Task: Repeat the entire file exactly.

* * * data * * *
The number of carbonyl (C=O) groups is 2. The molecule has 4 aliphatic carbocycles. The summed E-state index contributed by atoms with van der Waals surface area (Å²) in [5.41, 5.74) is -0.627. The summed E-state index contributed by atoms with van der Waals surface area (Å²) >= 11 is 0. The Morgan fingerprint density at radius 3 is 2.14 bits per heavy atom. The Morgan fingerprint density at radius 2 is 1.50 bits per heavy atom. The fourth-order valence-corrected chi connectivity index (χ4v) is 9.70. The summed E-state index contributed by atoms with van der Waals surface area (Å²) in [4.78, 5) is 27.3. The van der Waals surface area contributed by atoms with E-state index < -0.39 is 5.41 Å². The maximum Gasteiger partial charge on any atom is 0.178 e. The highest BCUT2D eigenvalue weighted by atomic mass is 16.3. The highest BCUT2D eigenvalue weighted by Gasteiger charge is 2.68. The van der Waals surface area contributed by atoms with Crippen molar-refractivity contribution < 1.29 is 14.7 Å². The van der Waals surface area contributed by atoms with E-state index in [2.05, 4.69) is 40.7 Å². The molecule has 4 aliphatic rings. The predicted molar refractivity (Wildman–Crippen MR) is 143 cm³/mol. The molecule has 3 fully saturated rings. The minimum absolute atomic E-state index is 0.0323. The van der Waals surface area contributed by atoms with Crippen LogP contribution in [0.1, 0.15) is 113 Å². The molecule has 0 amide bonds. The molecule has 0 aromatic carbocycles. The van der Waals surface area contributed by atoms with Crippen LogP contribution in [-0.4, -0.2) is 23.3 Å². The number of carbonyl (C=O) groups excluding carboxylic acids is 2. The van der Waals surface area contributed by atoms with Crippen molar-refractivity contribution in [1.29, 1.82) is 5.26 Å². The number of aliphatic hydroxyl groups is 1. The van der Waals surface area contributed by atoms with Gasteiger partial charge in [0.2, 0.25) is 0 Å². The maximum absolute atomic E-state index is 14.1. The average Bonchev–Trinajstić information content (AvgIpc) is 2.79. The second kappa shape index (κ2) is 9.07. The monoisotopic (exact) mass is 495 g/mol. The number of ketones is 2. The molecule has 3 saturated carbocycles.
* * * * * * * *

The number of carbonyl (C=O) groups is 2. The molecule has 4 aliphatic carbocycles. The summed E-state index contributed by atoms with van der Waals surface area (Å²) in [5.41, 5.74) is -0.627. The summed E-state index contributed by atoms with van der Waals surface area (Å²) >= 11 is 0. The Morgan fingerprint density at radius 3 is 2.14 bits per heavy atom. The Morgan fingerprint density at radius 2 is 1.50 bits per heavy atom. The fourth-order valence-corrected chi connectivity index (χ4v) is 9.70. The summed E-state index contributed by atoms with van der Waals surface area (Å²) in [4.78, 5) is 27.3. The van der Waals surface area contributed by atoms with E-state index < -0.39 is 5.41 Å². The maximum Gasteiger partial charge on any atom is 0.178 e. The highest BCUT2D eigenvalue weighted by atomic mass is 16.3. The highest BCUT2D eigenvalue weighted by Gasteiger charge is 2.68. The van der Waals surface area contributed by atoms with Crippen molar-refractivity contribution < 1.29 is 14.7 Å². The van der Waals surface area contributed by atoms with E-state index in [2.05, 4.69) is 40.7 Å². The molecule has 4 aliphatic rings. The predicted molar refractivity (Wildman–Crippen MR) is 143 cm³/mol. The molecule has 3 fully saturated rings. The minimum absolute atomic E-state index is 0.0323. The van der Waals surface area contributed by atoms with Crippen LogP contribution in [0.1, 0.15) is 113 Å². The molecule has 0 amide bonds. The molecule has 0 aromatic carbocycles. The van der Waals surface area contributed by atoms with Crippen LogP contribution in [-0.4, -0.2) is 23.3 Å². The number of carbonyl (C=O) groups excluding carboxylic acids is 2. The van der Waals surface area contributed by atoms with Crippen molar-refractivity contribution in [1.29, 1.82) is 5.26 Å². The number of aliphatic hydroxyl groups is 1. The van der Waals surface area contributed by atoms with Gasteiger partial charge in [0.2, 0.25) is 0 Å². The maximum absolute atomic E-state index is 14.1. The average Bonchev–Trinajstić information content (AvgIpc) is 2.79. The second kappa shape index (κ2) is 9.07. The monoisotopic (exact) mass is 495 g/mol. The number of ketones is 2. The molecule has 3 saturated carbocycles.